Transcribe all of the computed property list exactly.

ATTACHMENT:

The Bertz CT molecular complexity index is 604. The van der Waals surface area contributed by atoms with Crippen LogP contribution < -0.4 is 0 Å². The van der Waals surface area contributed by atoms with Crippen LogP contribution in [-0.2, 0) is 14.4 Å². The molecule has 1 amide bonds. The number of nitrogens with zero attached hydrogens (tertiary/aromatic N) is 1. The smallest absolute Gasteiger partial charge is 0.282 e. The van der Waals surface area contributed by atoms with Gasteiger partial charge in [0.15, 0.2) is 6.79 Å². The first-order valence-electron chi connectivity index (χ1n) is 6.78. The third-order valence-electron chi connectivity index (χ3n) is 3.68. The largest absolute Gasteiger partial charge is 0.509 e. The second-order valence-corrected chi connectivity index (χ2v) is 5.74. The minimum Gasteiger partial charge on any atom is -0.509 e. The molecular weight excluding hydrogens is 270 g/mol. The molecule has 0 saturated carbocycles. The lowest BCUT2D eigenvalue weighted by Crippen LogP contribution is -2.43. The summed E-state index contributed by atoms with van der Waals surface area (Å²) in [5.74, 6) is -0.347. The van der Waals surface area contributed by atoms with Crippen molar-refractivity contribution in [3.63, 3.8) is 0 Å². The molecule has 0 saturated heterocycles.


The Bertz CT molecular complexity index is 604. The van der Waals surface area contributed by atoms with Crippen LogP contribution < -0.4 is 0 Å². The van der Waals surface area contributed by atoms with Crippen LogP contribution in [-0.2, 0) is 14.4 Å². The molecule has 1 amide bonds. The number of nitrogens with zero attached hydrogens (tertiary/aromatic N) is 1. The smallest absolute Gasteiger partial charge is 0.282 e. The van der Waals surface area contributed by atoms with Gasteiger partial charge in [0.15, 0.2) is 6.79 Å². The first-order valence-electron chi connectivity index (χ1n) is 6.78. The third-order valence-electron chi connectivity index (χ3n) is 3.68. The largest absolute Gasteiger partial charge is 0.509 e. The second-order valence-corrected chi connectivity index (χ2v) is 5.74. The minimum Gasteiger partial charge on any atom is -0.509 e. The molecular weight excluding hydrogens is 270 g/mol. The molecule has 0 saturated carbocycles. The lowest BCUT2D eigenvalue weighted by Crippen LogP contribution is -2.43. The summed E-state index contributed by atoms with van der Waals surface area (Å²) in [5.74, 6) is -0.347. The van der Waals surface area contributed by atoms with Crippen molar-refractivity contribution in [3.63, 3.8) is 0 Å². The molecule has 0 saturated heterocycles.